Monday, December 10, 2012

Embracing One's Inner Dork

This post is about my daughter, for a change.

(I know the word "dork" should indicate my son has done something, but that isn't the case. However, be assured that my daughter's involvement in dorkiness is my fault, not hers.)

Anyway, although she is a bit old for it, my daughter volunteered to stick around with the littler children and participate in the Christmas musical at church, which I am directing. Because of casting needs, she was cast as the Beth, the Star of Bethlehem. That was okay to her (she really wanted to be an angel instead), but for months we've wondered what to do about a costume.

I searched, and I searched, but it wasn't until last week that I found one, on the Oriental Trading website, of all places. (I didn't even know they had costumes!) Here it is, in all its illustrious glory:

Glamorous, isn't it? Looks even better on, too.

I was worried. Almost twelve is a great age for worrying what people think. We only had one more rehearsal, too, to get used to it.

So, Sunday morning, I forced her to wear it during practice. She didn't want to. She was hoping to just "forget" to wear it at the last minute, so that everyone would just have to pretend it was there.

No dice. She reluctantly put it on, and then ran through her lines and movements with everyone else. After two scenes, her voice was too quiet to hear, her face down, her body language defeated. She hated the costume. She thought she looked ridiculous. She was a dork.

But then something magical happened, and it was all her doing. She realized, first of all, that her arms didn't have to stick out the slits on the sides. She could shove them deep into the star's points above her shoulders. And the costume was soft, so she could make the star's points move, squish together, wave, curl around other character's ponytails, etc.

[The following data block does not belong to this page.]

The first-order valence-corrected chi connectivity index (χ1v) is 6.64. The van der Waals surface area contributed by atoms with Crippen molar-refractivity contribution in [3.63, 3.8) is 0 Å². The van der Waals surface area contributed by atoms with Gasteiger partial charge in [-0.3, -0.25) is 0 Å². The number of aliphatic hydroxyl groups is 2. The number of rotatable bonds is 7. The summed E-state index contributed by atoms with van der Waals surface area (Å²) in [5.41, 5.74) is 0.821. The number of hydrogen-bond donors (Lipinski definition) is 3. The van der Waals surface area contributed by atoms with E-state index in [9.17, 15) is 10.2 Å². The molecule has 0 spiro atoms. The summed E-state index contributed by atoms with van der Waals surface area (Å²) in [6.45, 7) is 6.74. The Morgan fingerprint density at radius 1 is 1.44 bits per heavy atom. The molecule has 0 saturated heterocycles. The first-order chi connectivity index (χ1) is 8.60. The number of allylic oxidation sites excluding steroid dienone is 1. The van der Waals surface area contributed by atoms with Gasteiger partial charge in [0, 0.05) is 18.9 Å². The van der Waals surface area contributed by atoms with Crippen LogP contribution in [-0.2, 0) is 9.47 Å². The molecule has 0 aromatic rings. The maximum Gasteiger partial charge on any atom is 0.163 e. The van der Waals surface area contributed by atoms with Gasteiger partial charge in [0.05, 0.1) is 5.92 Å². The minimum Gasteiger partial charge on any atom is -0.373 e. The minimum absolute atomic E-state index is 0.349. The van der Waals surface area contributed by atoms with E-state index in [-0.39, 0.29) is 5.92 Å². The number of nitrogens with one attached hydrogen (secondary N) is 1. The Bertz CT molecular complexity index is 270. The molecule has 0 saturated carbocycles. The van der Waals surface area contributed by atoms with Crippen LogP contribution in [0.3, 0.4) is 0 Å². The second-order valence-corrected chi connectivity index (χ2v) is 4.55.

Even more, once other people saw what she was doing, and laughed, she realized how immensely entertaining the movements were. Suddenly she wasn't the stupid kid in the even stupider costume. She was the funny kid in the goofy costume--and she was hilarious! And happy. And her voice grew louder and more animated. And her movements were happy, filled with energy, and she was focused on the play with an intensity she had NEVER expressed before.

Yup. She'd done it all by herself, too. She'd embraced her inner dork and realized its worth. She chose acceptance and self-deprecation over stodgy insistence on decorum. Too bad more people can't seem to make this choice. I'm not saying it would make the world a better place, but it would make for a little more entertainment. And they'd be happier, too.

Now the only thing left is to keep my daughter from stealing the show with that costume of hers--that dorky, goofy, funny, scene-stealing star costume.

Are you embracing your inner dork? Funny how embracing it makes it oh-so-much-less dorky.

1 comment:

  1. This story reminded me of one of my favorite bits of dialog ever in a movie (Love Actually):

    Mum, I got a part in the Nativity Play!
    That's wonderful. What do you play!
    The lobster.
    *First* lobster
    There was more than one lobster at the birth of Christ?

    (From memory so it's probably not entirely correct, but that's the gist.)